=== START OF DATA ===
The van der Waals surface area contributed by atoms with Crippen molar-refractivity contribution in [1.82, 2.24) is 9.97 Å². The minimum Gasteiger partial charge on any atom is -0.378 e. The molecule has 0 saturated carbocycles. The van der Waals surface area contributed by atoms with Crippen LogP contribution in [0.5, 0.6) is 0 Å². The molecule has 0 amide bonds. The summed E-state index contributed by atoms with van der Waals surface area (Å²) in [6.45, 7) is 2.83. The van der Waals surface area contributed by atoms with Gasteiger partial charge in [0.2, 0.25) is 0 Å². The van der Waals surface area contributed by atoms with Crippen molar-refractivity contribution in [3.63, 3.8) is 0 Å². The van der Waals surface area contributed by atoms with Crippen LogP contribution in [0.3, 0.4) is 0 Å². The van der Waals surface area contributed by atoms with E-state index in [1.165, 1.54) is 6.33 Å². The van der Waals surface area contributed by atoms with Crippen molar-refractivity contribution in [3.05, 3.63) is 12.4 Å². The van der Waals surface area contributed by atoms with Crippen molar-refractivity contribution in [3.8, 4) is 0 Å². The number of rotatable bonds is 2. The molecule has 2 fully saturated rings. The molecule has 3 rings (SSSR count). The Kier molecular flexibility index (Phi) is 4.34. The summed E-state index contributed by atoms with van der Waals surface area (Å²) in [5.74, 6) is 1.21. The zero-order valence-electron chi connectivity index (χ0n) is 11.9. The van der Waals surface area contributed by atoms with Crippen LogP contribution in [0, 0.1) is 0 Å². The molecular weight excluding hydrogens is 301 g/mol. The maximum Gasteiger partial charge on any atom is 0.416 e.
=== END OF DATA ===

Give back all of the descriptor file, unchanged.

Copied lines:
The van der Waals surface area contributed by atoms with Crippen molar-refractivity contribution in [1.82, 2.24) is 9.97 Å². The minimum Gasteiger partial charge on any atom is -0.378 e. The molecule has 0 saturated carbocycles. The van der Waals surface area contributed by atoms with Crippen LogP contribution in [0.5, 0.6) is 0 Å². The molecule has 0 amide bonds. The summed E-state index contributed by atoms with van der Waals surface area (Å²) in [6.45, 7) is 2.83. The van der Waals surface area contributed by atoms with Gasteiger partial charge in [0.2, 0.25) is 0 Å². The van der Waals surface area contributed by atoms with Crippen molar-refractivity contribution in [3.63, 3.8) is 0 Å². The van der Waals surface area contributed by atoms with Crippen LogP contribution in [0.3, 0.4) is 0 Å². The van der Waals surface area contributed by atoms with E-state index in [1.165, 1.54) is 6.33 Å². The van der Waals surface area contributed by atoms with Crippen molar-refractivity contribution in [3.05, 3.63) is 12.4 Å². The van der Waals surface area contributed by atoms with Crippen molar-refractivity contribution in [3.8, 4) is 0 Å². The number of rotatable bonds is 2. The molecule has 2 fully saturated rings. The molecule has 3 rings (SSSR count). The Kier molecular flexibility index (Phi) is 4.34. The summed E-state index contributed by atoms with van der Waals surface area (Å²) in [5.74, 6) is 1.21. The zero-order valence-electron chi connectivity index (χ0n) is 11.9. The van der Waals surface area contributed by atoms with Crippen LogP contribution in [0, 0.1) is 0 Å². The molecular weight excluding hydrogens is 301 g/mol. The maximum Gasteiger partial charge on any atom is 0.416 e.